There’s a story on Threatpost about a long-standing spear-phishing operation aimed at defense contractors.
Here’s what happens when a user gets infected through a zero-day Adobe Reader vulnerability*:
Once the malware is resident on an infected machine, it will reach out to a remote C&C server and deliver some information about the machine that it’s on, including the OS level and some custom identifiers that serve as the authentication method for the new client to the server. The malware then can download new files from the server, upload files to it and execute commands issued by the C&C machine.
(C&C = command and control)
Now having a user machine infected with a Trojan is certainly a bad thing. But a good set of firewall policies could mitigate the risk. Normally people think of a firewall as blocking bad traffic from coming into your network, but they should also block bad traffic from your network from going out or spreading internally.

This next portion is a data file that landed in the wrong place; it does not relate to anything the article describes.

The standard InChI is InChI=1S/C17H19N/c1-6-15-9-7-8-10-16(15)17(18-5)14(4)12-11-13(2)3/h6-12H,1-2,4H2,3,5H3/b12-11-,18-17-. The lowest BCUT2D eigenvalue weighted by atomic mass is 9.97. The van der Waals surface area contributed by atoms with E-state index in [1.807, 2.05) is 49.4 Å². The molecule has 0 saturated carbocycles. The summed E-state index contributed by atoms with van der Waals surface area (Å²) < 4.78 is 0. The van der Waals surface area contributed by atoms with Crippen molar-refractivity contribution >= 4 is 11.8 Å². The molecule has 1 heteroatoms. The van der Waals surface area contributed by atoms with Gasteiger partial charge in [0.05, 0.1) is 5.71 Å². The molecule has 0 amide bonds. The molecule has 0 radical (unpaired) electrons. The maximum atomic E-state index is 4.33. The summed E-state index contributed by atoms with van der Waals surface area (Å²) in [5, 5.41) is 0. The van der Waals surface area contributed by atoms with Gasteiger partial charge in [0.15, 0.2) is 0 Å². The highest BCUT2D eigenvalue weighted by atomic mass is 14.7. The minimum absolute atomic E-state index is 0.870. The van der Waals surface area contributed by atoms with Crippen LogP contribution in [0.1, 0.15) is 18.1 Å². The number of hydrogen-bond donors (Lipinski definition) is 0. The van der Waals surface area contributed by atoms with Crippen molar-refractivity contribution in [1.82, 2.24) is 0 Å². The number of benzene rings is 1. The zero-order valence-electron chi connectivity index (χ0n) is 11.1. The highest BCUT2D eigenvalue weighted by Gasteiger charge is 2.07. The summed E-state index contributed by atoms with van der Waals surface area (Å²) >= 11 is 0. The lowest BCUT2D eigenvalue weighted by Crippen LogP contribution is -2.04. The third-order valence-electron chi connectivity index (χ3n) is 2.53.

I emphasize should, because it is all too common to have no blocking rules set on internal networks.
With proper internal rules in place any unknown port should be shut off, so if this Trojan communicates on some specific, random port, the firewall would disallow those packets. Of course, the malware authors are savvy enough to put out stuff that works over HTTP and HTTPS nowadays, and you probably aren’t blocking port 80 or 443. So what are we to do to keep our compromised system from reaching out to the enemy?
Two options come to mind immediately:
- Whitelists on the firewall
- Behavior-based rules
Whitelists are annoying to end users, since you are basically setting a list of websites they are allowed to go to. You’d likely have numerous requests to allow sites that didn’t make the initial list. However, this is the most secure way to prevent malware from communicating out from your network.
You can do a blacklist instead, but then you would rely on your ability to detect the infection soon after it occurred and add the offending C&C server address to your blacklist.
Behavior-based rules are available in some firewall appliances and intrusion detection systems (IDS). By inspecting the packet traffic between client and server, systems are able to flag or block potentially harmful behavior. It’s imperfect, but it can help.
*speaking of Adobe Reader…please don’t install it if alternatives are viable. There are a lot of PDF readers out there, and none are targeted the way Adobe is for vulnerabilities. They are generally simpler as well, reducing the program’s attack surface at the expense of extra features.